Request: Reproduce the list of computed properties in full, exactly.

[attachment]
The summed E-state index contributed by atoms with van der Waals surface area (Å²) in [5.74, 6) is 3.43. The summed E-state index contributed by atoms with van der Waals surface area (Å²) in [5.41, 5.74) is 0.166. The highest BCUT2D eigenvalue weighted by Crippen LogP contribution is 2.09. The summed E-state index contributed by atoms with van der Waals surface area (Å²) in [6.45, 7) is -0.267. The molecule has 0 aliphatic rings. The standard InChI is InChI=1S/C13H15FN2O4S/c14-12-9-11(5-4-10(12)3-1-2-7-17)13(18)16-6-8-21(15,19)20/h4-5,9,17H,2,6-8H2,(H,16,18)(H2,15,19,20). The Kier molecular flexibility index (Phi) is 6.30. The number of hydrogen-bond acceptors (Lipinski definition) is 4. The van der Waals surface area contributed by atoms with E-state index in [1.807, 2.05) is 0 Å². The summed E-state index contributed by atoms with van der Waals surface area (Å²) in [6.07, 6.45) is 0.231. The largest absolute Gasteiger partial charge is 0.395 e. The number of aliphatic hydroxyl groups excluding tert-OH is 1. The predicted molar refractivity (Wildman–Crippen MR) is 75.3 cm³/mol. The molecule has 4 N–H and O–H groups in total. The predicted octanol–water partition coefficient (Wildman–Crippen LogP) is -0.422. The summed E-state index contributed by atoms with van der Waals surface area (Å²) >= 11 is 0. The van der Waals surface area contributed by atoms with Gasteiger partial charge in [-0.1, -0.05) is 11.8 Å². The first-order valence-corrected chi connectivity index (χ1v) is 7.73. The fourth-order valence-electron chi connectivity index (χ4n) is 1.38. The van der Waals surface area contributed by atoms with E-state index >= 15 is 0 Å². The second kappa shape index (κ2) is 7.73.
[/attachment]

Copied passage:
The summed E-state index contributed by atoms with van der Waals surface area (Å²) in [5.74, 6) is 3.43. The summed E-state index contributed by atoms with van der Waals surface area (Å²) in [5.41, 5.74) is 0.166. The highest BCUT2D eigenvalue weighted by Crippen LogP contribution is 2.09. The summed E-state index contributed by atoms with van der Waals surface area (Å²) in [6.45, 7) is -0.267. The molecule has 0 aliphatic rings. The standard InChI is InChI=1S/C13H15FN2O4S/c14-12-9-11(5-4-10(12)3-1-2-7-17)13(18)16-6-8-21(15,19)20/h4-5,9,17H,2,6-8H2,(H,16,18)(H2,15,19,20). The Kier molecular flexibility index (Phi) is 6.30. The number of hydrogen-bond acceptors (Lipinski definition) is 4. The van der Waals surface area contributed by atoms with E-state index in [1.807, 2.05) is 0 Å². The summed E-state index contributed by atoms with van der Waals surface area (Å²) in [6.07, 6.45) is 0.231. The largest absolute Gasteiger partial charge is 0.395 e. The number of aliphatic hydroxyl groups excluding tert-OH is 1. The predicted molar refractivity (Wildman–Crippen MR) is 75.3 cm³/mol. The molecule has 4 N–H and O–H groups in total. The predicted octanol–water partition coefficient (Wildman–Crippen LogP) is -0.422. The summed E-state index contributed by atoms with van der Waals surface area (Å²) >= 11 is 0. The van der Waals surface area contributed by atoms with Gasteiger partial charge in [-0.1, -0.05) is 11.8 Å². The first-order valence-corrected chi connectivity index (χ1v) is 7.73. The fourth-order valence-electron chi connectivity index (χ4n) is 1.38. The van der Waals surface area contributed by atoms with E-state index >= 15 is 0 Å². The second kappa shape index (κ2) is 7.73.